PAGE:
Abraham Beverley Walker, born in 1851 in Belleisle to William Walker and Patience Taylor, was a noteworthy lawyer and journalist. In 1881, he became Canada’s first black lawyer who was born in the country. Walker achieved many other firsts as well. He was the first law student, regardless of skin color, to be enrolled at the University of New Brunswick. Additionally, he was the first black New Brunswicker to publish a magazine, which he did in 1903.
Walker’s roots in Canada run deep. His loyalist ancestor settled on the Kingston Peninsula in 1786, making him a descendant of one of the first black families to settle in the area. As the son of a farmer, Walker likely received his education at a school run by William Elias Scovil, an Anglican rector in Kingston. It’s possible that he learned shorthand from Scovil. At a young age, Walker began working as a secretary and stenographer for Orson Squire Fowler and Samuel Roberts Wells, two American phrenologists who traveled throughout Canada giving lectures.
After finishing his studies at the National University in Washington, D.C., Walker returned to Saint John and became a law student in the office of lawyer George Godfrey Gilbert. During this time, he supported himself as a shorthand reporter. Walker eventually graduated from the National University law school with an LLB and was admitted as an attorney of the Supreme Court of New Brunswick in June of 1881. He was called to the bar in June of 1882, making him the first native Afro-Canadian lawyer. This title had previously been wrongly attributed to Delos Rogest Davis of Ontario. Near the end of his life, Walker claimed to have earned a DCL, but there is no documentation to support this assertion.
Abraham Beverly Walker opened a law office in Saint John, a city where blacks accounted for a mere 1.2% of the population. Unfortunately, his practice did not thrive, and he became increasingly involved in the New Brunswick Shorthand Association, eventually serving as vice-president in 1886. Additionally, Walker worked as a court reporter. In July of 1885, he applied for the position of official court stenographer but was unsuccessful.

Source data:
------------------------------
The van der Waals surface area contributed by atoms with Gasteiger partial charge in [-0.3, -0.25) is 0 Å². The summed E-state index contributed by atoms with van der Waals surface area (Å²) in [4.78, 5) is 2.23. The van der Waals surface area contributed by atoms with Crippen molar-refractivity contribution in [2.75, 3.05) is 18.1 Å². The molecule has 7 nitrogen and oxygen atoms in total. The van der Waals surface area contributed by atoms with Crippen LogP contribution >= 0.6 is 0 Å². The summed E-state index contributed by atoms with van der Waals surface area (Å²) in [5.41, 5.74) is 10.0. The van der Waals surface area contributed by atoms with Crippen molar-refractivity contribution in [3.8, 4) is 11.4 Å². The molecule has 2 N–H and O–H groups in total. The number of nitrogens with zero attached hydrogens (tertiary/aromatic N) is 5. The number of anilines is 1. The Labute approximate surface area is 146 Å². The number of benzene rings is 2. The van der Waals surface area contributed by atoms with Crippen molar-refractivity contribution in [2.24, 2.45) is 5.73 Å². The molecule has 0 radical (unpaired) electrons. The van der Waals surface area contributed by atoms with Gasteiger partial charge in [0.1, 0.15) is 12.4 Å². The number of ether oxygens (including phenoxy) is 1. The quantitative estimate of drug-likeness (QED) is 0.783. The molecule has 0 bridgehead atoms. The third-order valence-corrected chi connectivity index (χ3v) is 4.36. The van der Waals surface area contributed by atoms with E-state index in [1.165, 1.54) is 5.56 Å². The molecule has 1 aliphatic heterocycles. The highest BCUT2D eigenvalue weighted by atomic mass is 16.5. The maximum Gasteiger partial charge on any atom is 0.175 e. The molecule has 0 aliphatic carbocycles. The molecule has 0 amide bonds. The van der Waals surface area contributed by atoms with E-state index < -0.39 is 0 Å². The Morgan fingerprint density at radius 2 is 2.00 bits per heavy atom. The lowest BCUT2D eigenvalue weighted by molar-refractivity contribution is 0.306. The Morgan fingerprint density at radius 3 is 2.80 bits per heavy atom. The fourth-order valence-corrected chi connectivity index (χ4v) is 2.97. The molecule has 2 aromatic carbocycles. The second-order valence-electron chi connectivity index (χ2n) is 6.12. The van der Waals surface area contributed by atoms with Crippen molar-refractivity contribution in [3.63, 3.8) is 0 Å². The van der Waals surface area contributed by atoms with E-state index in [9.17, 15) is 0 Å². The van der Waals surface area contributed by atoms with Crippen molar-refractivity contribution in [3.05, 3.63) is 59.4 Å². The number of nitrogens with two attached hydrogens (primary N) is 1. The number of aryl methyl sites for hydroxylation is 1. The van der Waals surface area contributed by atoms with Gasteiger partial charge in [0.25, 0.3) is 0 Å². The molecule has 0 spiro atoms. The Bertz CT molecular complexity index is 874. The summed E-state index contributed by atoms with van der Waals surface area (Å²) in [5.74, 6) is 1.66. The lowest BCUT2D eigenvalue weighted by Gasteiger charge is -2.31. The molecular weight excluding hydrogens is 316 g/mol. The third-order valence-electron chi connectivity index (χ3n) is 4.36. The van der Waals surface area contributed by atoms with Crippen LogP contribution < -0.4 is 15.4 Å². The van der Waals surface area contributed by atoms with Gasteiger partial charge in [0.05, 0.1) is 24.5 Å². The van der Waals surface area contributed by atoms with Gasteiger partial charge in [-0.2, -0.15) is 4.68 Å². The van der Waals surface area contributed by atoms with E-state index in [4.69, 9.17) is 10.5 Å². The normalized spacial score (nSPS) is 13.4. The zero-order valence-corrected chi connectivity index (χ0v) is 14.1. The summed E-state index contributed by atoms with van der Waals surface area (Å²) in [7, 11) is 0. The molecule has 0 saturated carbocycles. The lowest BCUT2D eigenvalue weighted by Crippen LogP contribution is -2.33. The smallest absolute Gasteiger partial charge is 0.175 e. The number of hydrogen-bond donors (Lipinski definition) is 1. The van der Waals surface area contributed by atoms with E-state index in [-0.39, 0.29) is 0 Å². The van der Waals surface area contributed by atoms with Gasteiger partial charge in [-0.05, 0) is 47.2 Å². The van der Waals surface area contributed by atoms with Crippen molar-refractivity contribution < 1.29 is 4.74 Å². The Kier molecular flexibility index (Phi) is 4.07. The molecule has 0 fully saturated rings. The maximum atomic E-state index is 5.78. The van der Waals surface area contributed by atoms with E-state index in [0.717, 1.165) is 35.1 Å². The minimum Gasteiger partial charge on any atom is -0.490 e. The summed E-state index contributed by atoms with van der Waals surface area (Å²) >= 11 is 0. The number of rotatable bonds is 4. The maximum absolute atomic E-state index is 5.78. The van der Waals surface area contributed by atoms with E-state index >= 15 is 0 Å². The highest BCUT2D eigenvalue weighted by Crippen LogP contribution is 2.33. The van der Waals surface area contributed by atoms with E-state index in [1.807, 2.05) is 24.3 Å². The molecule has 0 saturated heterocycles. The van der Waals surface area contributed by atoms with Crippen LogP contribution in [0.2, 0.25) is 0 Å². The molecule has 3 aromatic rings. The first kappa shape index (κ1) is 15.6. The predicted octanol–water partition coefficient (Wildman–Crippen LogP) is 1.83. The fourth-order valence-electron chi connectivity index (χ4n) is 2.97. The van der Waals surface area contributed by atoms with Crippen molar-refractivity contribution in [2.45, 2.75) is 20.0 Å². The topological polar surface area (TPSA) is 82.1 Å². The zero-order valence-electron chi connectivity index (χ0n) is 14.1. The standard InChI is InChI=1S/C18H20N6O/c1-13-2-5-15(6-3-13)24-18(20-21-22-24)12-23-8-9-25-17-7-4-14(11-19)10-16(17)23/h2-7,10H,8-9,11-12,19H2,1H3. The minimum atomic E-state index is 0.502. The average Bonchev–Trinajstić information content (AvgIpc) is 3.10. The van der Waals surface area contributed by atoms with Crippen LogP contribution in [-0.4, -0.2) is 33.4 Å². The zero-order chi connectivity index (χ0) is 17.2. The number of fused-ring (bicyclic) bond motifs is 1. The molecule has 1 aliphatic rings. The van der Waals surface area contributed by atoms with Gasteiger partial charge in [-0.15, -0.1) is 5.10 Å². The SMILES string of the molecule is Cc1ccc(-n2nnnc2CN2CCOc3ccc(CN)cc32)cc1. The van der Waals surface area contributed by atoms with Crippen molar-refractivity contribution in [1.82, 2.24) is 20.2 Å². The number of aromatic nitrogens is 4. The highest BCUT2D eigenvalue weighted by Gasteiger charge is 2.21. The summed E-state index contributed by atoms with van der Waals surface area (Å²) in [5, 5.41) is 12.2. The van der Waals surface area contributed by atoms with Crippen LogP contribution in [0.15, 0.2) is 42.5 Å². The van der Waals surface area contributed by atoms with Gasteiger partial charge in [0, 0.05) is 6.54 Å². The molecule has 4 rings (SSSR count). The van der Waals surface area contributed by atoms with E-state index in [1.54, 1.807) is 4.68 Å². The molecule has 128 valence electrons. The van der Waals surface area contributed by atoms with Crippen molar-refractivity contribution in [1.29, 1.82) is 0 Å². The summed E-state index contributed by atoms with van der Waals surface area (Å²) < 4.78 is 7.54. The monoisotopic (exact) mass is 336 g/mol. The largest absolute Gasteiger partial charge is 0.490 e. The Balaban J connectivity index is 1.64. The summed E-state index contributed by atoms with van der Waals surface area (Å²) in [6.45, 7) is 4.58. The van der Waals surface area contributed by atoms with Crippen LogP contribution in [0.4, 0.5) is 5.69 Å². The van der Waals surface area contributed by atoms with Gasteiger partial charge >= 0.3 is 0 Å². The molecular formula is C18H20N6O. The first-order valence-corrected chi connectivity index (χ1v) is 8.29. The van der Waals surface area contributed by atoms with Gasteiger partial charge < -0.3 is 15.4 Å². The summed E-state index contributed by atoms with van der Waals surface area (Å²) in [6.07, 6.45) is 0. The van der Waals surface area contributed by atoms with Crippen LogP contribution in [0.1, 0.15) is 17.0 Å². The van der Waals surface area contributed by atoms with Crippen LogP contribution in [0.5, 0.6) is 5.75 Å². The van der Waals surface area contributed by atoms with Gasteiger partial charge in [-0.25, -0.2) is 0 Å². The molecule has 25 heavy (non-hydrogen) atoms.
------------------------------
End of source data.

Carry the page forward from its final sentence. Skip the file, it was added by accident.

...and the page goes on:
Walker’s attention was also drawn to the issue of racial prejudice. His exclusion from a private banquet hosted by a senior member of the Saint John Law Society in December of 1885, which was held to commemorate the centenary of the New Brunswick bar, caused a public controversy over the “color line.”
By the end of 1889, Walker’s professional prospects seemed so bleak that he decided to move to the United States. He arrived in Atlanta, Georgia, armed with letters of recommendation from the justices of the Supreme Court and others. He believed that the outlook for a lawyer of his race, trained in the strict discipline of British courts and institutions, was “exceedingly hopeful and encouraging” in Atlanta. While there, he gave public lectures on “the negro problem” and decided to become a Georgian “in all the moods and tenses of the term.” However, within two years, he returned to Saint John, where his wife and family had remained.
In October of 1892, Walker became the first student to enroll in the newly established Saint John Law School, which was then a part of King’s College in Windsor, Nova Scotia, and later the faculty of law at the University of New Brunswick. The following year, he successfully applied for the position of librarian of the Saint John Law Society, a position he held until January of 1899. At that point, he was replaced for being absent without leave.